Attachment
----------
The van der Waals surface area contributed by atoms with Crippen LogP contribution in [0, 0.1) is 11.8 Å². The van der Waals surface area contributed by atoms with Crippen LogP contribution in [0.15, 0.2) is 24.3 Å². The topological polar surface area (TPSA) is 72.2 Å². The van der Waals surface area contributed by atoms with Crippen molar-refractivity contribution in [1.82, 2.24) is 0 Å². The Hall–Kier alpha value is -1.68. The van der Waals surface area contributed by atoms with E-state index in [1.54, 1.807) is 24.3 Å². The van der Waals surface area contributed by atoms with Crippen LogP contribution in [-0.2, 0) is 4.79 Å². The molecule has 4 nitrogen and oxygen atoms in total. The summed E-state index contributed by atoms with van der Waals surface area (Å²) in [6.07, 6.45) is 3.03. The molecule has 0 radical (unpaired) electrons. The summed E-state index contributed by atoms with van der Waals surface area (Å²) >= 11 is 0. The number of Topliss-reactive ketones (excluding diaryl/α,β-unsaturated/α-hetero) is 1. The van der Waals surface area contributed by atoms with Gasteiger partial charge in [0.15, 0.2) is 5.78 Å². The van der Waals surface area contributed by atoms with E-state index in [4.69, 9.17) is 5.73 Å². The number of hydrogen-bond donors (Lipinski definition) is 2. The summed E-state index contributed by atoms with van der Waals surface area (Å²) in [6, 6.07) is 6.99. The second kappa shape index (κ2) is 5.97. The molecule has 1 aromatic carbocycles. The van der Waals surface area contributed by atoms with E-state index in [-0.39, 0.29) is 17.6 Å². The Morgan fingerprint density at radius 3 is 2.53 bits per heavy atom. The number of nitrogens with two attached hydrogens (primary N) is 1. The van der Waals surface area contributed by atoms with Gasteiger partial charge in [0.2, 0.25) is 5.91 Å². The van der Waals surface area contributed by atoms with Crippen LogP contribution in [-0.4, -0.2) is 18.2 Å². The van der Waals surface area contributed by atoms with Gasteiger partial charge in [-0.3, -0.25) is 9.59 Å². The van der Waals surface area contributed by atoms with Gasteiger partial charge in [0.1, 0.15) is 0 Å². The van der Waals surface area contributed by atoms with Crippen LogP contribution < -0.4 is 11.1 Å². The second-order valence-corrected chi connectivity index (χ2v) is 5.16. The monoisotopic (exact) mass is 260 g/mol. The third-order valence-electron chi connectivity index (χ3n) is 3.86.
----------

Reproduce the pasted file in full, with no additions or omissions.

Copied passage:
The van der Waals surface area contributed by atoms with Crippen LogP contribution in [0, 0.1) is 11.8 Å². The van der Waals surface area contributed by atoms with Crippen LogP contribution in [0.15, 0.2) is 24.3 Å². The topological polar surface area (TPSA) is 72.2 Å². The van der Waals surface area contributed by atoms with Crippen molar-refractivity contribution in [1.82, 2.24) is 0 Å². The Hall–Kier alpha value is -1.68. The van der Waals surface area contributed by atoms with E-state index in [1.54, 1.807) is 24.3 Å². The van der Waals surface area contributed by atoms with Crippen LogP contribution in [-0.2, 0) is 4.79 Å². The molecule has 4 nitrogen and oxygen atoms in total. The summed E-state index contributed by atoms with van der Waals surface area (Å²) in [6.07, 6.45) is 3.03. The molecule has 0 radical (unpaired) electrons. The summed E-state index contributed by atoms with van der Waals surface area (Å²) >= 11 is 0. The number of Topliss-reactive ketones (excluding diaryl/α,β-unsaturated/α-hetero) is 1. The van der Waals surface area contributed by atoms with Gasteiger partial charge in [0.15, 0.2) is 5.78 Å². The van der Waals surface area contributed by atoms with E-state index in [4.69, 9.17) is 5.73 Å². The number of hydrogen-bond donors (Lipinski definition) is 2. The summed E-state index contributed by atoms with van der Waals surface area (Å²) in [6, 6.07) is 6.99. The second kappa shape index (κ2) is 5.97. The molecule has 1 aromatic carbocycles. The van der Waals surface area contributed by atoms with E-state index in [-0.39, 0.29) is 17.6 Å². The Morgan fingerprint density at radius 3 is 2.53 bits per heavy atom. The number of nitrogens with two attached hydrogens (primary N) is 1. The van der Waals surface area contributed by atoms with Gasteiger partial charge in [0.2, 0.25) is 5.91 Å². The van der Waals surface area contributed by atoms with Crippen LogP contribution in [-0.4, -0.2) is 18.2 Å². The van der Waals surface area contributed by atoms with Gasteiger partial charge in [-0.3, -0.25) is 9.59 Å². The van der Waals surface area contributed by atoms with Gasteiger partial charge in [0.1, 0.15) is 0 Å². The van der Waals surface area contributed by atoms with Crippen LogP contribution < -0.4 is 11.1 Å². The second-order valence-corrected chi connectivity index (χ2v) is 5.16. The monoisotopic (exact) mass is 260 g/mol. The third-order valence-electron chi connectivity index (χ3n) is 3.86.